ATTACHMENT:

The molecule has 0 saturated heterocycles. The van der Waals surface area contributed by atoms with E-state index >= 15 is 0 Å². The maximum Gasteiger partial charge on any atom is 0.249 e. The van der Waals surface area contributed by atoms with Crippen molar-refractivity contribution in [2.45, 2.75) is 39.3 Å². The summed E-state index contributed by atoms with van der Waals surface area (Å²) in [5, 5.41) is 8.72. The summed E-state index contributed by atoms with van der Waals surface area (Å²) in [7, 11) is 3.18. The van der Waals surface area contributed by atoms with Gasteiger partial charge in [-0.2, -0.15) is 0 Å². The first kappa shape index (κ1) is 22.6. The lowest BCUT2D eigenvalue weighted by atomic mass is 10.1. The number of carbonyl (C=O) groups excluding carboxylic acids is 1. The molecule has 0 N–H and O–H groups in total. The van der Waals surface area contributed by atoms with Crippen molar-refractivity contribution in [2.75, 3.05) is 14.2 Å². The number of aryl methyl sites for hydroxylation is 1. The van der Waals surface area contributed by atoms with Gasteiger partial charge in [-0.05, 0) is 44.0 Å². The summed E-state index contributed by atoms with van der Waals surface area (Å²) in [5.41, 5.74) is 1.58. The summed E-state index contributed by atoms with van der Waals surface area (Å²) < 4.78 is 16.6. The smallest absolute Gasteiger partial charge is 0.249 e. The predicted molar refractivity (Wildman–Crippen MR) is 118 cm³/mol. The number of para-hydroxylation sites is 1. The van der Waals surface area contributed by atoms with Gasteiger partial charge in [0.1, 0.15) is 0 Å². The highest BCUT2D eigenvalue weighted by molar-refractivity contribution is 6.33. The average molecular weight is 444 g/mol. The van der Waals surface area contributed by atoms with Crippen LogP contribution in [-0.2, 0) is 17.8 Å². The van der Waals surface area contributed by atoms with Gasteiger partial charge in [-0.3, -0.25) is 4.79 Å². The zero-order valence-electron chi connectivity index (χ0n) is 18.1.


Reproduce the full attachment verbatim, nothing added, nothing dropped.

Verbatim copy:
The molecule has 0 saturated heterocycles. The van der Waals surface area contributed by atoms with E-state index >= 15 is 0 Å². The maximum Gasteiger partial charge on any atom is 0.249 e. The van der Waals surface area contributed by atoms with Crippen molar-refractivity contribution in [2.45, 2.75) is 39.3 Å². The summed E-state index contributed by atoms with van der Waals surface area (Å²) in [5, 5.41) is 8.72. The summed E-state index contributed by atoms with van der Waals surface area (Å²) in [7, 11) is 3.18. The van der Waals surface area contributed by atoms with Gasteiger partial charge in [-0.2, -0.15) is 0 Å². The first kappa shape index (κ1) is 22.6. The lowest BCUT2D eigenvalue weighted by atomic mass is 10.1. The number of carbonyl (C=O) groups excluding carboxylic acids is 1. The molecule has 0 N–H and O–H groups in total. The van der Waals surface area contributed by atoms with Crippen molar-refractivity contribution in [2.75, 3.05) is 14.2 Å². The number of aryl methyl sites for hydroxylation is 1. The van der Waals surface area contributed by atoms with Gasteiger partial charge in [-0.05, 0) is 44.0 Å². The summed E-state index contributed by atoms with van der Waals surface area (Å²) in [5.41, 5.74) is 1.58. The summed E-state index contributed by atoms with van der Waals surface area (Å²) < 4.78 is 16.6. The smallest absolute Gasteiger partial charge is 0.249 e. The predicted molar refractivity (Wildman–Crippen MR) is 118 cm³/mol. The number of para-hydroxylation sites is 1. The van der Waals surface area contributed by atoms with Gasteiger partial charge in [0.1, 0.15) is 0 Å². The highest BCUT2D eigenvalue weighted by molar-refractivity contribution is 6.33. The average molecular weight is 444 g/mol. The van der Waals surface area contributed by atoms with Crippen LogP contribution in [-0.2, 0) is 17.8 Å². The van der Waals surface area contributed by atoms with Gasteiger partial charge in [-0.3, -0.25) is 4.79 Å². The zero-order valence-electron chi connectivity index (χ0n) is 18.1.